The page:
Learning a language opens the doors to new experiences, new cultures, and a new way of thinking. Learning a second language will change your life. But not everyone has the resources to immerse themselves in another culture whenever they want. So what are the best language learning tools, apps, and resources that will help you get the fast-track on a language and take your travel experience to the next level? Let’s take a deep dive into language tools. But first, why should we bother with learning a language?
How learning new languages can improve your life and your travels
The learning systems in school instil us with the belief that studying languages is an easy way to get a few more high grades. But learning a language has many benefits in real life (yep, who’d have believed it?). People travel more than ever now. And we can’t always rely on English. In fact, we shouldn’t rely on our native language.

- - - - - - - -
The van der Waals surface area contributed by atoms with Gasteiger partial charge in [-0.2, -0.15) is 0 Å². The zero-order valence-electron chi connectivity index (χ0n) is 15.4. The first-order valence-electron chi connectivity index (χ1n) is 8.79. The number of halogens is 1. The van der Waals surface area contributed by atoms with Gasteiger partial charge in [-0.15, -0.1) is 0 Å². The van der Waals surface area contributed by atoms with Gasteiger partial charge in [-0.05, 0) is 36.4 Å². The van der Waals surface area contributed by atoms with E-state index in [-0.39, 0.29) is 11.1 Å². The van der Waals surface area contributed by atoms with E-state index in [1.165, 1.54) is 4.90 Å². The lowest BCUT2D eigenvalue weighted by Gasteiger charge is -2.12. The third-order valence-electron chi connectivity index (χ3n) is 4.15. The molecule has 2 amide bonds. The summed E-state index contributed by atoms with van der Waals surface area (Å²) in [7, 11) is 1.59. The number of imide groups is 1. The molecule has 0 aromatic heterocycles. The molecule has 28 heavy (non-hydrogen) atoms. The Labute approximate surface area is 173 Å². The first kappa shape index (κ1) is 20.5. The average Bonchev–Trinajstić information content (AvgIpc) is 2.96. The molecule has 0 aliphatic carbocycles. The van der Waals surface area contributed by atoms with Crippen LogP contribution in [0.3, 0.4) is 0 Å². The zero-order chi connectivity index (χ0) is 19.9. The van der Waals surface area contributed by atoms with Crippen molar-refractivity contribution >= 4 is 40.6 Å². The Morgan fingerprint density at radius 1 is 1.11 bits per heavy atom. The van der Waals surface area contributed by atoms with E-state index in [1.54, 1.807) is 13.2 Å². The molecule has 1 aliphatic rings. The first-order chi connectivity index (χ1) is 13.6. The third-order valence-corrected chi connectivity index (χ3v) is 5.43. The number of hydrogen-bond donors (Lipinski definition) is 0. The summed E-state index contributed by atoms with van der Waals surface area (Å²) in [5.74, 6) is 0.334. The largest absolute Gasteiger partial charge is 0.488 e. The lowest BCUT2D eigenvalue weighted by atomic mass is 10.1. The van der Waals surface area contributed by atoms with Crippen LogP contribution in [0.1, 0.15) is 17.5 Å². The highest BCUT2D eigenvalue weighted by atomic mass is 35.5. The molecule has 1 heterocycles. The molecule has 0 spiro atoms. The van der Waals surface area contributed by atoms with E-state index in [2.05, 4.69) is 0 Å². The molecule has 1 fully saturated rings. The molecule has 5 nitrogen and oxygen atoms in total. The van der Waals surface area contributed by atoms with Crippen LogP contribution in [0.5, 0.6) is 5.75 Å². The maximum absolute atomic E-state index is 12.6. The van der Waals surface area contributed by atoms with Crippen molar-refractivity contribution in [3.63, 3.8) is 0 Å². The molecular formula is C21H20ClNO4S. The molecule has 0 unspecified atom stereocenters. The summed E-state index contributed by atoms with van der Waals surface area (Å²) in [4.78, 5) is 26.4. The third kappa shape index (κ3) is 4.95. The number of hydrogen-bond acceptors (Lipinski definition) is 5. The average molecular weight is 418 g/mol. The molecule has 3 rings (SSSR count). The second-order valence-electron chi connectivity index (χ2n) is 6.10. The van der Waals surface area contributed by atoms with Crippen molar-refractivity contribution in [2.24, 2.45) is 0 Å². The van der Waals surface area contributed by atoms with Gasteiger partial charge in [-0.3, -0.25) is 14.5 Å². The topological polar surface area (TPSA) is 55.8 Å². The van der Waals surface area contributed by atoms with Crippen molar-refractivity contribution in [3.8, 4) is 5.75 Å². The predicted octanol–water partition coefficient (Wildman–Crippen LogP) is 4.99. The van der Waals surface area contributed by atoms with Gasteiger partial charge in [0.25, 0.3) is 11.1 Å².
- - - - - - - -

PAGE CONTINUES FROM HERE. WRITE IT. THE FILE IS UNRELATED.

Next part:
- Helps you deal with the everyday stuff and customs of another country without resorting to using our native language or checking your mobile phone for answers.
- Builds rapport with native speakers and helps form relationships. Travel is about culture, not just your Instagram snaps, right?
- Gives you a sense of achievement and accomplishment.
- Opens doors that language barriers keep shut (work, love, friendship).
- Can help you spot and prevent scams.
First of all, I don’t want to exclude non-English speakers but if you’re reading this, there’s a 99% chance you speak English at a high level (native or 2nd language). So, a word about native or fluent speakers of the most commonly spoken language in the world.
English speakers are, to some extent, at a disadvantage when it comes to learning a foreign language. How could this be a disadvantage? Well, you’ve got the most important language for travel right in your brain. But with learning languages, command of English can be a stumbling block.
Let me explain. The entire world seems to want to learn English. Let’s say you’re conversing with somebody you don’t know in their native language. If they spot you’re a native speaker and they are learning the language, it can be a challenge to stop the conversation from reverting to English. I can’t blame them. It’s a natural thing to do.